Bishop Anthony B. Taylor delivered this homily Dec. 3.
When I was a priest in Oklahoma City the priests in the area took turns carrying a hospital beeper at night so that a priest would always be available in case of emergency. Ten of us took turns, meaning that I had the beeper for five weeks of every year.
I don’t know how many of you have ever carried beepers, which I think may have pretty much gone extinct now that we have cell phones, but I can tell you that being on call like that sure changes your life. There are some things you can’t do when on call and other things you think twice about doing because you want always to be ready to respond to whatever emergencies may occur during your watch.
For instance, when on call I tried never to be more than 15 minutes away from any of the hospitals I was covering. Otherwise I might arrive too late in a time of tragedy. I would avoid drinking alcohol whenever I had the beeper — I didn’t want to have beer on my breath when dealing with whatever I was going to have to deal with and, of course, I couldn’t drive to the hospital if I had been drinking. If I went to the movies with a friend, I would take a separate car so I could leave if necessary. I would bring a clergy shirt and black pants with me to the gym; otherwise I might be faced with going to the hospital in gym shorts and a sweaty T-shirt.
Whatever I did during the week when I was on call, I made sure I was always prepared to drop everything and get to the hospital as quickly as possible to be with a person or a family in a medical crisis.
In today’s Gospel on this first Sunday of Advent, Jesus says that what was true for me when it was my time to carry the beeper is true for all of us with respect to being prepared for the coming of the Lord.
He says, “You do not know when the lord of the house is coming, whether in the evening, or at midnight, or at cockcrow, or in the morning. May he not come suddenly and find you sleeping …”
If you and I are prepared for the coming of the Lord, it will make a big difference in the way we live our lives. Just as with the beeper, there are some things we can’t do if we’re really prepared for the coming of the Lord, and there are other things we need to think twice about doing because we want to be always ready. None of us knows when or how we will die and none of us knows when the Second Coming will occur.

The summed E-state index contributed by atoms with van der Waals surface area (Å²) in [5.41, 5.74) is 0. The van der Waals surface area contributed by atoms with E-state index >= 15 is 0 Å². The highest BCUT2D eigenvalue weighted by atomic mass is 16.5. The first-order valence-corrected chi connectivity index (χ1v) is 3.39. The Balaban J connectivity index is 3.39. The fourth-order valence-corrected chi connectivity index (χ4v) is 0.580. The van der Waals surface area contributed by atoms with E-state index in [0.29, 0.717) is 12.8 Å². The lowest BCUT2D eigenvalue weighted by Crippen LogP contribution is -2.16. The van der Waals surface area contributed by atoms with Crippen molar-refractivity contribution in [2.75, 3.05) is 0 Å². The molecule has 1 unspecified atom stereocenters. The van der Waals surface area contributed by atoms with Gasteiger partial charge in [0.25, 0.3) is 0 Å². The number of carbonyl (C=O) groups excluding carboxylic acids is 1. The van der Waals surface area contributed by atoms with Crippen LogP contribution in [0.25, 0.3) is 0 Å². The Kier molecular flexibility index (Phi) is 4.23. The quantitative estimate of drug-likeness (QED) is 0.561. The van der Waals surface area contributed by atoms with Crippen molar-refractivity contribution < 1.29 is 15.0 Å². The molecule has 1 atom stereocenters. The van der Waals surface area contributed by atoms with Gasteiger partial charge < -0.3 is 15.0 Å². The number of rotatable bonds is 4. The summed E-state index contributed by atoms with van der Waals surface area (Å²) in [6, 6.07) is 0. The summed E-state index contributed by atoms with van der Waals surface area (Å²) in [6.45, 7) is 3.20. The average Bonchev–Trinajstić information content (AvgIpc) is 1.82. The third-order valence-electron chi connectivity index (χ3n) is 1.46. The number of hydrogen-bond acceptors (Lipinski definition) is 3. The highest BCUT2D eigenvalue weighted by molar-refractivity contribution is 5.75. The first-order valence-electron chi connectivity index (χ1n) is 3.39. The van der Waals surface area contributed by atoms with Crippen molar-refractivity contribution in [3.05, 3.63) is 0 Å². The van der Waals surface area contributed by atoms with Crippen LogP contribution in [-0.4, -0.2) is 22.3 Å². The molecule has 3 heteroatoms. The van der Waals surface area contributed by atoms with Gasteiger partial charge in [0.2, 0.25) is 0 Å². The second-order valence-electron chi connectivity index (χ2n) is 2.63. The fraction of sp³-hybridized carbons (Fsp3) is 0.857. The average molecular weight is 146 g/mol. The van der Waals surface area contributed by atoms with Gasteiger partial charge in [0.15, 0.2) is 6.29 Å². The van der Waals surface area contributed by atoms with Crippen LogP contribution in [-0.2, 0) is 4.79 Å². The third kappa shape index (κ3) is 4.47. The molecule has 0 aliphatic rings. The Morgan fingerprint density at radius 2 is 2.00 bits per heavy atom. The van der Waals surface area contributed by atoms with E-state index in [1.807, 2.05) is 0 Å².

The rabbis have a saying: “When is the best time to repent? One day before you die!” But since no one knows the day of his death, our whole lives should be spent in repentance — that’s the only way we know we’ll be ready.
So how can we arrange to be always ready for the coming of the Lord? The answer is both easy to understand and hard to do. It is easy to say, “Always live in a way that will please the Lord and you’ll be ready for him when he comes.” But that’s easier said than done. Our world offers appealing things that are good in themselves, but which can often lead us away from the Lord. We give them more importance than they should have and the result is that they become idols for us.
The four main categories are the pursuit of power, possessions, pleasure and prestige — the four dangerous Ps. We put our trust in them and think that they will make us feel happy and secure, but it’s all an illusion, one of Satan’s biggest lies. If our life is consumed with the ambition for power and prestige, the accumulation of possessions or the pursuit of pleasure, then we’re not the least bit ready for the coming of the Lord, no matter how many prayers we say or how many nice things we do. Non-believers do lots of nice things too.
Advent is a time of preparation. It is a time to look inward. It is a time to get ready and to see how ready we really are.
You could say figuratively that every one of us has a beeper that could go off at any time. None of us knows when. Jesus said, “Be watchful! Be alert! You do not know when the time will come … May he not come suddenly and find you sleeping ...”
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